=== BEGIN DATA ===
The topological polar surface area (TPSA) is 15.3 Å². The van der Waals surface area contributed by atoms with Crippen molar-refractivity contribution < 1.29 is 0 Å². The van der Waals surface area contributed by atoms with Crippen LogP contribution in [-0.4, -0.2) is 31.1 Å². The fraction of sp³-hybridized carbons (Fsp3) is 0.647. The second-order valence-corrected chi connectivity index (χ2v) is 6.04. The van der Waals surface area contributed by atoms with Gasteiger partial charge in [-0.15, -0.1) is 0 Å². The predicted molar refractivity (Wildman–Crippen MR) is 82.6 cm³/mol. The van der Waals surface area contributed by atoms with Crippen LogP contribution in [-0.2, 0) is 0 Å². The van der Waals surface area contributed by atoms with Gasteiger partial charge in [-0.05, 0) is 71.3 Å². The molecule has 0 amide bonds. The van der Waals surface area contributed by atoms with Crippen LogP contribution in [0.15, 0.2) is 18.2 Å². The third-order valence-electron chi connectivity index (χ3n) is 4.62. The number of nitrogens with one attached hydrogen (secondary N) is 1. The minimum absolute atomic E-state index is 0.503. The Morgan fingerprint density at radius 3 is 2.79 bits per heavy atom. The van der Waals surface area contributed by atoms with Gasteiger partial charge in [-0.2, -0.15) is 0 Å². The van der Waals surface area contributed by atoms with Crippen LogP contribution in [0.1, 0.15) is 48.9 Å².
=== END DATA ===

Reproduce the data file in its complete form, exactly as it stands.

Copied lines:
The topological polar surface area (TPSA) is 15.3 Å². The van der Waals surface area contributed by atoms with Crippen molar-refractivity contribution < 1.29 is 0 Å². The van der Waals surface area contributed by atoms with Crippen LogP contribution in [-0.4, -0.2) is 31.1 Å². The fraction of sp³-hybridized carbons (Fsp3) is 0.647. The second-order valence-corrected chi connectivity index (χ2v) is 6.04. The van der Waals surface area contributed by atoms with Gasteiger partial charge in [-0.15, -0.1) is 0 Å². The predicted molar refractivity (Wildman–Crippen MR) is 82.6 cm³/mol. The van der Waals surface area contributed by atoms with Crippen LogP contribution in [-0.2, 0) is 0 Å². The van der Waals surface area contributed by atoms with Gasteiger partial charge in [-0.05, 0) is 71.3 Å². The molecule has 0 amide bonds. The van der Waals surface area contributed by atoms with Crippen LogP contribution in [0.15, 0.2) is 18.2 Å². The third-order valence-electron chi connectivity index (χ3n) is 4.62. The number of nitrogens with one attached hydrogen (secondary N) is 1. The minimum absolute atomic E-state index is 0.503. The Morgan fingerprint density at radius 3 is 2.79 bits per heavy atom. The van der Waals surface area contributed by atoms with Gasteiger partial charge in [-0.2, -0.15) is 0 Å². The van der Waals surface area contributed by atoms with Crippen LogP contribution in [0.1, 0.15) is 48.9 Å².